Redesigning the Food System for Health, Inclusion and Climate Resilience

Gary Paul Nabhan, Ph.D., a world-renowned, Arizona-based Agricultural Ecologist, Ethnobotanist, Ecumenical Franciscan Brother and author whose work has focused primarily on the interaction of biodiversity and cultural diversity in the arid, bi-national Southwest, is considered a leading pioneer in the local food and heirloom seed-saving movements. Arty Mangan, Bioneers Restorative Food Systems Director, interviewed Gary Paul Nabhan at the Bioneers Conference.


ARTY MANGAN: Gary, what kind of impacts do you think climate change is having on agriculture today?

GARY PAUL NABHAN: We are already seeing many conventional crops hit their thresholds of heat tolerance and salt tolerance. We’re seeing longer and more frequent droughts than ever before, and these are affecting not only crops but also all the wild creatures that flow into fields because there’s nothing for them to eat out in wildlands. We are already beginning to see trends that, I believe, will, in our lifetimes, change agriculture to the extent that future agriculture will look nothing like what we know it as today, so climate change is disrupting, damaging and in many ways completely undermining the current way we farm.

It’s been clear that conventional agriculture has been dysfunctional for a number of decades, and at one level we’re going to see a complete breakdown or collapse of that conventional agriculture. At another level, I’m hopeful because I think many of the solutions that have been waiting in the bullpen, so to speak, will be employed and evaluated in many different ways by many different people and adapted to the particularities of the hyper-local. 

ARTY: Where should look to find the knowledge we need to adapt to the unprecedented challenges posed by climate change?

GARY: We have to go back to our roots and back to the roots of what agriculture was like in other cultures and at other points in time, not to culturally appropriate what we see in other cultures but to use the concept of biomimicry as a lens through which to look at what has been possible and plausible and practical in other climates and in other times (especially drier ones for us here in the Southwest). That’s the base that we can build on, so we’re not starting from scratch. We have diverse cultures and problem-solvers all around the world who’ve been thinking and reflecting on and experimenting with components of solutions, and now it’s time to design the entirety of food systems so that they can deal with multiple problems at the same time. It can’t be a piecemeal approach anymore. To just cite one example of that: I’m working with my dear friend Patricia Colunga on the role of succulents in agriculture—agaves and prickly pear and many other cam plants [crassulacean acid metabolism] that have tolerance to all the types of stresses that we’re facing. Pat has a beautiful phrase that I love, “Our future is ancestral.”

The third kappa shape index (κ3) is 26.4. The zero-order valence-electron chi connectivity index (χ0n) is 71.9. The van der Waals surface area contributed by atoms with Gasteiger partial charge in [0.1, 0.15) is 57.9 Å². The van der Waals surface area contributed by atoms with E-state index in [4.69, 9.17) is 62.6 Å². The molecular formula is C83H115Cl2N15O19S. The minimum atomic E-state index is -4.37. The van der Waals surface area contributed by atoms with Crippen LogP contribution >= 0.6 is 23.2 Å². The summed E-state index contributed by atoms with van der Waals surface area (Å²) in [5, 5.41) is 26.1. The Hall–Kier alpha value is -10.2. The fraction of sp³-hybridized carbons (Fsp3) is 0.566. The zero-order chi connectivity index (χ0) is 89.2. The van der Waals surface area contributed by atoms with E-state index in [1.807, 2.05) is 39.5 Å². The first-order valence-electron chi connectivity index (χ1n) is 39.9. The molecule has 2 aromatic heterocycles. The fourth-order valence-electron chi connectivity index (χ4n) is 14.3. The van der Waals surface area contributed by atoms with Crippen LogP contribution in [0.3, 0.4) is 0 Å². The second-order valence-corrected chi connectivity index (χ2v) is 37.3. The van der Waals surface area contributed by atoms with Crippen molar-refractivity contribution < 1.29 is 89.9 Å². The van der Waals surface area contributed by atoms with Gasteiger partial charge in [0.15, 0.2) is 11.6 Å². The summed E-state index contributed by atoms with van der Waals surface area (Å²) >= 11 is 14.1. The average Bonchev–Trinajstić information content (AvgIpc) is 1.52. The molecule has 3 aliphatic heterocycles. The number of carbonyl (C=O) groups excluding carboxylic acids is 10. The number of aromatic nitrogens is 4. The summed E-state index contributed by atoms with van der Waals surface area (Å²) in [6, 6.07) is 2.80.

ARTY: In a conversation I had with ethnobotanist and farmer Miguel Santistevan about traditional agriculture in New Mexico, he said that in the Española Valley, farmers would look up to the Southern Rockies. If they saw that there was a heavy snowpack, that would determine that they would grow crops that year that need a lot of water, such as corn, which can be stored for a number of years, and squash, which could be stored for a number of months. If it was a meager snowpack, they would grow more drought-tolerant crops such as lentils and garbanzo beans, which also could be stored for a number of years. In that way, they ensured food security based on the changing conditions of nature year-to-year.

That’s a very different approach than agriculture driven by a market-based economy, which says that no matter what the conditions are, you will grow what the market demands. Do you think we will have to change agriculture from a strictly market-based approach to a more ecological approach?

Gary Paul Nabhan

GARY: That’s a great conversation that you and Miguel had. One thing that it highlights is that Traditional Ecological Knowledge can be used in a prescriptive or diagnostic way. In other words, the real beauty of what Miguel has absorbed from his forefathers and ancestors is a working framework that endures beyond the short-term gains of the market economy. Most traditional agricultural systems evolved incrementally, iteratively, over many years. The principles are embedded in them, but only a small handful of the practitioners, such as Miguel and one of our mutual mentors, Estevan Arrellano could really articulate those principles.